There are hardly any areas in the city that are untouched by air pollution that can be attributed mainly to vehicular emission. [Two relative clauses. The relative clause starting with that is contained in the one starting with that.]
Complex sentences with adverb clause
Note: Adverb clauses, like most adverbials, are quite mobile within a sentence and can occupy more than one position. Here, adverb clauses have been used in both the front and the back position. Notice the comma when the adverb clause occupies the front position and lack of it in the back position.
I passed because you helped.
Make hay while the sun shines.
After Dr. Johnson ate a big meal, he went to work.
John had an upset stomach yesterday because he ate at an unhygienic food truck.
John had an upset stomach yesterday because of indiscriminate eating at an unhygienic food truck. [because of indiscriminate eating at an unhygienic food truck is not an adverb clause. Note that it doesn’t have both subject and verb to qualify as a clause. Because of is a preposition, which is then followed by a long noun phrase. The sentence, then, is a simple sentence.]
Although he claimed to have won state level championship in chess, he struggled to make even basic moves.
After eating a big meal, Dr. Johnson went to work. [After eating a big meal is a participial phrase, and not an adverb clause. Note that it doesn’t have both subject and verb to qualify as a clause. The sentence, then, is a simple sentence.]
Before we start today’s class, I’ll briefly touch upon yesterday’s lesson.
Before starting today’s class, I’ll briefly touch upon yesterday’s lesson. [Same as the last one]
We should start educating children early in school since, as compared to adults, they are more eager to learn new things and change behavior accordingly.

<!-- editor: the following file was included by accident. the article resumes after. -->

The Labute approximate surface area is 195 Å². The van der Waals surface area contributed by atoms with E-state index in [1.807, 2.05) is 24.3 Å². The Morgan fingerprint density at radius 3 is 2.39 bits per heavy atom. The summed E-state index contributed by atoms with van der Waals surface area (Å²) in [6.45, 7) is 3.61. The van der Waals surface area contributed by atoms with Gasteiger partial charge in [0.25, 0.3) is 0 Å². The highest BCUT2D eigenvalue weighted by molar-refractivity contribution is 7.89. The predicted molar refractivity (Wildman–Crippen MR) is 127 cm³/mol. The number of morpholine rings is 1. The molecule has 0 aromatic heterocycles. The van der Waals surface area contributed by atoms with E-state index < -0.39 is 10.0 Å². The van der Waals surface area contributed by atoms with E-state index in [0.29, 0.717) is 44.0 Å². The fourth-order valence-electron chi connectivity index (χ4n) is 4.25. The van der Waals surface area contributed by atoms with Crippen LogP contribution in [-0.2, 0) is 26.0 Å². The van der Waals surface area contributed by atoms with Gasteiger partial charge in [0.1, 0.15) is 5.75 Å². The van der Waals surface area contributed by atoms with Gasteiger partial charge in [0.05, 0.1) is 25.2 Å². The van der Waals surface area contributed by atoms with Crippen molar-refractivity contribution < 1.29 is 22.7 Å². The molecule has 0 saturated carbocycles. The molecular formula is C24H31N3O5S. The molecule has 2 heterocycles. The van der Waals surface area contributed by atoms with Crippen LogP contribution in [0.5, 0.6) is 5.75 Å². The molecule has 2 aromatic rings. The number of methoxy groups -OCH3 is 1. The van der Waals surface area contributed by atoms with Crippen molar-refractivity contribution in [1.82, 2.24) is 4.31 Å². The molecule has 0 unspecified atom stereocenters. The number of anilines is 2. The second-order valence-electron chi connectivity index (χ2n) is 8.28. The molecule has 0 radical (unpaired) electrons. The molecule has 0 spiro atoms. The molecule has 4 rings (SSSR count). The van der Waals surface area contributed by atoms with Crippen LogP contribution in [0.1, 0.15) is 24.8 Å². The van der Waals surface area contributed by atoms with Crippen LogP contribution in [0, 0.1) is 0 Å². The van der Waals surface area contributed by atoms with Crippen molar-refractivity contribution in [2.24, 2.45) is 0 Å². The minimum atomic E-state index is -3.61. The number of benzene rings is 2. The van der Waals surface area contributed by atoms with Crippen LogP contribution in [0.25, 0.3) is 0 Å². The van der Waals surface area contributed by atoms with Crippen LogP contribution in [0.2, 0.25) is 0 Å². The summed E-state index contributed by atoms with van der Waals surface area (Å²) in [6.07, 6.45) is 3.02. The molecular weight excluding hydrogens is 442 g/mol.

As I lost money in the casino last time, I decided to stay away from it this time despite strong temptation.
Even though I tried hard, I couldn’t convince my dog to release the ball from his mouth.
Nothing much progressed on the deal while I was on leave for two weeks.
Though Bailey, our pet dog, is not with us today, his memories will always stay with us.
Whereas meteorological department’s prediction for Monday came true, their prediction for Tuesday was way off.
See me when you finish your test. [See me is an independent clause. It’s an imperative sentence.]
We can’t proceed further in the project until you finish your part.
As long as the last case of polio virus is not eradicated from the planet, the virus will stay with us.
Remember these words whenever anyone tells you not to go after your dreams.
What would happen if we reduce the budget by 10 percent this year?
I was so lost in my thoughts that I forgot where I had reached.
Although this assertion is beyond belief as they’re a party in both appeals and as the court passed the order after due deliberation, I again provided them the original document. [The adverb clause contains two more adverb clauses, both starting with as]
Complex sentences with more than one type of dependent clause
Note: For ease of identifying, the clauses have been mentioned in square brackets in the same sequence as they appear in the sentence. In this section, you’ll find quite a few instances of clause within clause.